04. Ginger & Lime Tea Shoot

Switching from food to liquid, Karl and Anna demonstrate the process of photographing ginger and lime tea in this chapter of our food photography course. Together they show you a number of key preparation, styling and lighting techniques that can be applied to food photography as a whole.

Anna details her process of styling a shot, building from the ground up, as Karl demonstrates the importance of lighting and how it can be used to highlight the smallest details in an image.

In this food photography class we cover the following:

  • Product Photography: Food Photography
  • What to consider when photographing liquids
  • Testing and selecting suitable backdrops and props
  • Tips and tricks for avoiding condensation when photographing warm liquids
  • How to light glass objects with studio lighting
  • Precise control of studio lighting for small objects
  • Alternative lighting methods for food photography

You can read more about Anna and her work in our blog post as well as watch her amazing live show here.


  1. Absolutely brilliant…loved the whole process for a simple Ginger Lime tea…to make it really classy..excellent support from Karl..the highlights on the pot and the tea cup is mind blowing…i will try this on my shoots now…thanks Karl & Anna

  2. Love seeing how you worked with the lights and mirrors! Will you be going over how you composed these two images in PS and what other edit you did?

    1. Hi Christina, yes I will in the coming months but the same basic editing tips are covered in our ‘post production’ section.

  3. Another great tutorial! I’m absolutely loving these food videos.

    In the food photography videos, the modelling lights of your lighting always seem to be on. Is this purely for the filming so that we can see the process or are you using the constant modelling light to see where highlights etc will be formed like on the honey spoon?

    1. Hi James, yes we left them on to assist filming, It’s always worth taking a test shot without the flash trigger to see if the modelling lights are having an influencing factor on the picture and if they are of course turn them off or turn them to low power.

  4. Another great tutorial!
    You should pay attention to small details, there’s the difference
    It’s like a puzzle, the richness of detail gives the photo a touch.
    Well done!

  5. Nice work! However, if you’re open to some professional criticism, I would have loved to see the use of Capture One over Lightroom. Its much better raw development engine would have given the colors in this particular shot a more healthy warmth. Imho the shot is too cold and clean and lacks a little soul.

    Also a little steam from the cup would add a nice touch 🙂

  6. A great video, enjoyed watching the respectful mutual of learning curves of two great photographers working together. But I don’t think we’ll see Mr Taylor cutting up honeycomb any time soon. As I was a chef for twenty years this is definitely a genre that appeals to me and I will be giving it a go this week. You’ve definitely inspired me with this one, thank you.

  7. Wow she is a tough customer 🙂 Enjoyed your back and forth with her. It is much nicer working with someone who is passionate about the shoot and gets involved. At the same time I wouldn’t want to be pushing back a lot with the client (just pretending she is a client). I love how you handled a potential “conflict” w.r.t the background selection.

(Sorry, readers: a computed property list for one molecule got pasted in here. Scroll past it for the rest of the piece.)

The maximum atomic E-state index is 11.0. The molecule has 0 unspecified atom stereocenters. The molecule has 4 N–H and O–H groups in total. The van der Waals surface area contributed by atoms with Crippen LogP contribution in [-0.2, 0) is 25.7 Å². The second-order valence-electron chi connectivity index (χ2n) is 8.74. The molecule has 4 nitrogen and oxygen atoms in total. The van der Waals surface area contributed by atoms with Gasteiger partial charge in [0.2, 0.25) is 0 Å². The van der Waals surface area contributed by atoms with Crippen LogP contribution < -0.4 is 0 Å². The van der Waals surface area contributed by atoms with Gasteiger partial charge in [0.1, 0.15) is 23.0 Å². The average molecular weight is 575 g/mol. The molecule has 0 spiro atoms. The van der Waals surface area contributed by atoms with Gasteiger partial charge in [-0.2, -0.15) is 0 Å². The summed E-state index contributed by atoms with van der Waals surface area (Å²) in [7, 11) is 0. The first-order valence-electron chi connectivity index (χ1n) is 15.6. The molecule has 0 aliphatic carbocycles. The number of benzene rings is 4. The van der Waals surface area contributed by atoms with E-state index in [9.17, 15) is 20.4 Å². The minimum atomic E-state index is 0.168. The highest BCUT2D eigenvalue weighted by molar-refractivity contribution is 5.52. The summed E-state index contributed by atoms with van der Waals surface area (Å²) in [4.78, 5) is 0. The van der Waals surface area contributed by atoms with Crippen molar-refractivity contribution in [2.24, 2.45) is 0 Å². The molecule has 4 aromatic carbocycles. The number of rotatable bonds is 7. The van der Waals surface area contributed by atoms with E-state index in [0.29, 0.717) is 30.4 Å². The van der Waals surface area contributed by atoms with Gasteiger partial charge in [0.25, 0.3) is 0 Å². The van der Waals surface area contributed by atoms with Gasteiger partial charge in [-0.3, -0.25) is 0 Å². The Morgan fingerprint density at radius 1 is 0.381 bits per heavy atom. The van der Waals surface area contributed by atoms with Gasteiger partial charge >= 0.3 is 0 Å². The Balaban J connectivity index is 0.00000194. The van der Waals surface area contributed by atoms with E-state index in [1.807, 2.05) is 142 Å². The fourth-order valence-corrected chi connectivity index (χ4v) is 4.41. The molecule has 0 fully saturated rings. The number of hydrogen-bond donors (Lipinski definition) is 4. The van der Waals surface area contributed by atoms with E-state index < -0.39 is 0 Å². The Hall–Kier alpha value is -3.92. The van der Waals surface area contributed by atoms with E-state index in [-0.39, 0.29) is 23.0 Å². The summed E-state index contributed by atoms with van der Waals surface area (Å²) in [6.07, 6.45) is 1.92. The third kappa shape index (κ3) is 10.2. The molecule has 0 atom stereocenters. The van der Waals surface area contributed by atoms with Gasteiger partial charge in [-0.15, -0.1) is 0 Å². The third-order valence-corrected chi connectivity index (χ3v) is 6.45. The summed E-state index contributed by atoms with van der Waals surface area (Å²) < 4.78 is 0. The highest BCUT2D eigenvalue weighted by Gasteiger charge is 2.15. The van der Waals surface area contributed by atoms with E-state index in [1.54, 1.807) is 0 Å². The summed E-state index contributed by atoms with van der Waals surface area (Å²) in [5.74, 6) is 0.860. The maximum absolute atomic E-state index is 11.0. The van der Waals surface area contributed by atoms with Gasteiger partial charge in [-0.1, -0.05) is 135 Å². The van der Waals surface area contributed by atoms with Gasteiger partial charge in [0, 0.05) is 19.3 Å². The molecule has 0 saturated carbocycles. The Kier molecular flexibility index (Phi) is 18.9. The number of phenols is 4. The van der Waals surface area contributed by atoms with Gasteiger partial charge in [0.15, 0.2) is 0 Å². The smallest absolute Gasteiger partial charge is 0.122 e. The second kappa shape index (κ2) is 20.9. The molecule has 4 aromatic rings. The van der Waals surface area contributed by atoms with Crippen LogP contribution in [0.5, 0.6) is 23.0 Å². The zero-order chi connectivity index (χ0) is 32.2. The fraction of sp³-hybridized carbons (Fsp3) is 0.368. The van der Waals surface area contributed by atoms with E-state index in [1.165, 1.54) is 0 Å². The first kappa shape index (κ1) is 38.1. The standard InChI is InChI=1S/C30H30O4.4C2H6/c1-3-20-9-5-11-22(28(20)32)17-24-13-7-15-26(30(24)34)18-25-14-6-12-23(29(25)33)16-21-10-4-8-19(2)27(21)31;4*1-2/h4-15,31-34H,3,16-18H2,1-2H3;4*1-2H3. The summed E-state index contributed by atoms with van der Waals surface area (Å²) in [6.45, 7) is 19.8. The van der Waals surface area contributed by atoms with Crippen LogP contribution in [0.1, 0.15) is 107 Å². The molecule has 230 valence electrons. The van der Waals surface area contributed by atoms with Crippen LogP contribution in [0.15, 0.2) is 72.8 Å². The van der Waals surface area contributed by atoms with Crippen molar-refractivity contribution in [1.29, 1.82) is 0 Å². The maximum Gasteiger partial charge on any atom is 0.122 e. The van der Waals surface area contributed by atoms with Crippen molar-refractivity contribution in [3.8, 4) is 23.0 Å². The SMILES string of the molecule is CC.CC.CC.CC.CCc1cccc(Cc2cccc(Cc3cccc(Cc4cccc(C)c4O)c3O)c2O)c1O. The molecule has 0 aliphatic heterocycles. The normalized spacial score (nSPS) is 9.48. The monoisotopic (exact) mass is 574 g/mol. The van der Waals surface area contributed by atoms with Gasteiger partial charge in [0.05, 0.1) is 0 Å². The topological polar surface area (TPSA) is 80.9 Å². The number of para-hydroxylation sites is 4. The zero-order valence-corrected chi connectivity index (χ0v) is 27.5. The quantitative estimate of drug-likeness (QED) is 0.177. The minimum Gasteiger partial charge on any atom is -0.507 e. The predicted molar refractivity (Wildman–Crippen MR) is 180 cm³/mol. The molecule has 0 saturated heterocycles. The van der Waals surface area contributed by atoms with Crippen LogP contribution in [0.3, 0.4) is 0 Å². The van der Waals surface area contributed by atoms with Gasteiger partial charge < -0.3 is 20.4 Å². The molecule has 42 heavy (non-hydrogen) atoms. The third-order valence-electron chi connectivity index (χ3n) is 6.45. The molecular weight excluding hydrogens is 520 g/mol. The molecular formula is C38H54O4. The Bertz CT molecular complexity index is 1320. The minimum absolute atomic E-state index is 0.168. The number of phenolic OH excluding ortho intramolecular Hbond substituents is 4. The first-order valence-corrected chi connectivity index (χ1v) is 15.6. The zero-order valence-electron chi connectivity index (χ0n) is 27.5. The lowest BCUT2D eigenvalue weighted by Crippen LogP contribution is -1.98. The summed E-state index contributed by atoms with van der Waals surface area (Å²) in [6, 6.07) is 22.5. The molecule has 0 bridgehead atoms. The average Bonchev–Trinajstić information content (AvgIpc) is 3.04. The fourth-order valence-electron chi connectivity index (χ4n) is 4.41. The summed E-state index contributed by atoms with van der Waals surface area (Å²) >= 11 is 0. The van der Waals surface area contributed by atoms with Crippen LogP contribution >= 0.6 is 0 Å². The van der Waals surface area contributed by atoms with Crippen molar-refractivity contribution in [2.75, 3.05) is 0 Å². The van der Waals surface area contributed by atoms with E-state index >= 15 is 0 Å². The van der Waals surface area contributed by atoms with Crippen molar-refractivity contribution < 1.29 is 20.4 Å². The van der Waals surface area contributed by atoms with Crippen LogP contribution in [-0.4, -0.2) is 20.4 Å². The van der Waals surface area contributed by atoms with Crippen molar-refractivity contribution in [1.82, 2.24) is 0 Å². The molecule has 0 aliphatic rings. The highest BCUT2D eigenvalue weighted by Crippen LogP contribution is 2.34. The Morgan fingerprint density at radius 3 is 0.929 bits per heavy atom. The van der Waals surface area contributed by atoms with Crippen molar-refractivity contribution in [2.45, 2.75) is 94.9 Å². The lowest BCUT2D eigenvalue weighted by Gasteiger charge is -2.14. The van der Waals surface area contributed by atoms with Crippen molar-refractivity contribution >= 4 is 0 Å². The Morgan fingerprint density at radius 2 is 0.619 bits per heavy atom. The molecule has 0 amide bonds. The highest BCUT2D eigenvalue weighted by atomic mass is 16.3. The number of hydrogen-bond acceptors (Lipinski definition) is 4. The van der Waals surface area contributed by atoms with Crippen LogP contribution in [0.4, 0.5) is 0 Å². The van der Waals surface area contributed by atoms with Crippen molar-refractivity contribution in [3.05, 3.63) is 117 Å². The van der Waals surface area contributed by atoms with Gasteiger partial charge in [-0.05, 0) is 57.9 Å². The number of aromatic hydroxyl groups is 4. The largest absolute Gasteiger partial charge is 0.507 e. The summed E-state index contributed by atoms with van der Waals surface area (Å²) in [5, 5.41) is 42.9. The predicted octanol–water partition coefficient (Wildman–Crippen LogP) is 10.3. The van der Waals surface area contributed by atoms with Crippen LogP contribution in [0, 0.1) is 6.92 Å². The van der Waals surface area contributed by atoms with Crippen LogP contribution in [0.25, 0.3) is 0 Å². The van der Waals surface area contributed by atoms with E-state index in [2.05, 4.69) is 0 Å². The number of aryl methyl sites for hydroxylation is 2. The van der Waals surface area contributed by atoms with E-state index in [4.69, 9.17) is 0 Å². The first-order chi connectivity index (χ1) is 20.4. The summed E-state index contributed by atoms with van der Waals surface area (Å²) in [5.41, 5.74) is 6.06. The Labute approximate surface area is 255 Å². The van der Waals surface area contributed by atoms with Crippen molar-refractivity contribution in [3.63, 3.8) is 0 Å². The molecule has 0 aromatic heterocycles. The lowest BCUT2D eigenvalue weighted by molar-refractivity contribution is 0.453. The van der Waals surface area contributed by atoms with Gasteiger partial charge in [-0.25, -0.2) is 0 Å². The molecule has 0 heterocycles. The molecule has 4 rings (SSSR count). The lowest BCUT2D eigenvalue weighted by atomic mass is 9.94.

8. Great tutorial series, I must say I have learned a lot about food and styling. Karl, where do you get those great background boards or are they a DIY item(s) like your custom skrims?

    Keep up the great work.

    1. Hi Gary, yes I think Anna explained that she gets them made at a local woodwork shop. I also find my table tops from second hand furniture stores.

  9. Hi Karl. You’ve told us that Anna was using gloves not to left fingerprints on glass but here you both were touching glass without gloves. Is it so critical to use gloves or may be you can touch handles or edges but nothing else?))
    If you look the photo full size can you see any fingerprints on glass?

  10. Very good tutorial, I would like to talk more about the parameters of the lights, such as power etc.

    1. Hi Rodrigo, I’m afraid I’m going to upset you now because your thinking here is not going to be conducive to productive and creative results in the future. The first thing that you need to be clear on is that even if I gave you the exact power of each light, that without the exact distance or the exact same modifier these mean absolutely nothing. Even if we measured the light falling on the subject with a light meter, the inaccuracies of reflective surfaces or the angle of the light meter would mean that they are all just approximations. You need to stop breath and look at the light and examine it based on what you see or more importantly on what you believe or ‘feel’ it should look like. I can look at any raw picture and I can tell you how it was lit or where the key light is coming from and usually what modifier was used. Please go to the portrait section and watch the first 15 chapters on lighting and you will come away with a different perspective that will literally change the way you think about lighting forever.

  11. Hi Karl!

    I really like the big studio “column” camera stand. Is it a factory piece or a one-on-one design?

    I showed the picture to my favorite store-maker who had the challenge to build a similar … 🙂

    Thank you for your attention!

  12. Wow wonderful video, thankyou. Seeing this video i open my mind in looking detail that i didn’t notice before.

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